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Constructing and Disciplining the Working Body: Organizational Discourses, Globalization and the Mobile Worker

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It has been suggested “the faster pace of internationalisation and globalisation … [has resulted] in the increased mobility of human resources and means that increasing numbers of employees spend some part of their working life abroad” (Gregerson et al., 1998: 79). Implicit in the metaphor of human resources is that the human is equated with, or placed on a similar level to, material resources, so that the working body (i.e., the physical body the individual brings to her/his work, which incorporates the sense of a functioning body also) is experienced in similar ways to financial, technical or natural resources. Such implicit meaning not only raises the value issue of equating people with material resources, but also points to the construction of very specific realities in work organizations that result from the use of such a metaphor (Dachler and Enderle, 1989). In many respects, we live in a world where “paid work” is valued over virtually everything else. As noted by the New Economics Foundation (2010), people are working longer hours today than they were 30 years ago, very much at the expense of the unpaid, private and informal aspects of our lives. Even with all the legislation that has progressively limited the paid working week, notably in the West, “paid work remains firmly at the centre of people's lives”; however, “[t]here is nothing fixed or inevitable about the way we regard work … today. It is a legacy of industrial capitalism” (New Economics Foundation, 2010: 13).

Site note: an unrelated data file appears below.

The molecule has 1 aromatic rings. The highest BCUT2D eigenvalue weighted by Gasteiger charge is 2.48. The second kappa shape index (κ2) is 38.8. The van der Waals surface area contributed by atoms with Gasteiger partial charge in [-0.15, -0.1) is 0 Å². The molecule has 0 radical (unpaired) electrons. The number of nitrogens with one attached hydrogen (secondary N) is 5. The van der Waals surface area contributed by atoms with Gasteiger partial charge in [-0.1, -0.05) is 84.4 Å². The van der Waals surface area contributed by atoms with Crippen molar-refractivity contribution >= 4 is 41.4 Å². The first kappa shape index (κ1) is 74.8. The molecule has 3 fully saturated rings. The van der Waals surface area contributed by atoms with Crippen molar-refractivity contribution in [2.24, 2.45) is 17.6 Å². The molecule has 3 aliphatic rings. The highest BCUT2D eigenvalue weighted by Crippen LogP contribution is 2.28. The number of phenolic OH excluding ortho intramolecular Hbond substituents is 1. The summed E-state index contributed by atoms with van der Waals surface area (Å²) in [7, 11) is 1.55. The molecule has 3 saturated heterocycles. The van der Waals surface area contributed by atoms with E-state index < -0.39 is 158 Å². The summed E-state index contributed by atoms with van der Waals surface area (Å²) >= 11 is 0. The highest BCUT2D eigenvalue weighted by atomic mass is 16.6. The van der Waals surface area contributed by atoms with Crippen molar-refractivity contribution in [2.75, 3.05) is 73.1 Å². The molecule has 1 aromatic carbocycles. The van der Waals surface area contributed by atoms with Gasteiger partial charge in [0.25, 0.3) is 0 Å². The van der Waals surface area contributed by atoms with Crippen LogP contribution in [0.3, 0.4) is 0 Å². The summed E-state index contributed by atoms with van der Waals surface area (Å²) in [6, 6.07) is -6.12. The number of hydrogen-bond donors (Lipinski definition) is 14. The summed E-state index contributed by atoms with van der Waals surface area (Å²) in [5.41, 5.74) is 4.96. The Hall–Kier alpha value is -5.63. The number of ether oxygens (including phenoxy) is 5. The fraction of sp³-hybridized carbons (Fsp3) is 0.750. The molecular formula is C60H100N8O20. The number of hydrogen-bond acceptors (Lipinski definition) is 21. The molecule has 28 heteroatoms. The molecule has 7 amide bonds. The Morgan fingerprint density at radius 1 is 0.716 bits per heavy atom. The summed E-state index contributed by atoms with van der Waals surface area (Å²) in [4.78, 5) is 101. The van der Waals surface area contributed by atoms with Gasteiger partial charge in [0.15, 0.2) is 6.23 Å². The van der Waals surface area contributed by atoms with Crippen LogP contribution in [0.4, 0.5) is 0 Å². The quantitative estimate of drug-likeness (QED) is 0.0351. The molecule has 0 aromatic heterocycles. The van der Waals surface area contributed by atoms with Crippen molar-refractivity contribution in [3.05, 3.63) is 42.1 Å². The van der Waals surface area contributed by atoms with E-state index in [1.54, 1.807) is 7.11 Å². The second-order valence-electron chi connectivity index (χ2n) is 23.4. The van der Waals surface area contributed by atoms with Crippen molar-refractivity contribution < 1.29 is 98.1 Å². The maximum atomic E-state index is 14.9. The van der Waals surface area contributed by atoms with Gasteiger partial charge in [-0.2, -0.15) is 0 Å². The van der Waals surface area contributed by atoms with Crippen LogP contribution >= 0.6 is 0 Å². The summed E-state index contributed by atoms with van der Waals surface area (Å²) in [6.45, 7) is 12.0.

All of the above overlaps with the ongoing debate between relativism and absolutism, that is, whether there are many ethical standards that should be respected, each for its own sake, or whether there is one absolute ethical standard, what that should be and who gets to decide what that should be (Donaldson, 1996). Notwithstanding this debate, Donaldson (1996) points out that there is an internationally accepted list of moral principles that draws on many cultural and religious traditions, namely the United Nations Universal Declaration of Human Rights. Indeed, from the perspective of Western ethics, equating people with material resources, to be consumed in the process of production, is to treat people simply as means to an end, contravening Kant's categorical imperative to treat people as ends in themselves (Chryssides and Kaler, 1993: 99).

Document Type: Research Article


Publication date: January 1, 2011

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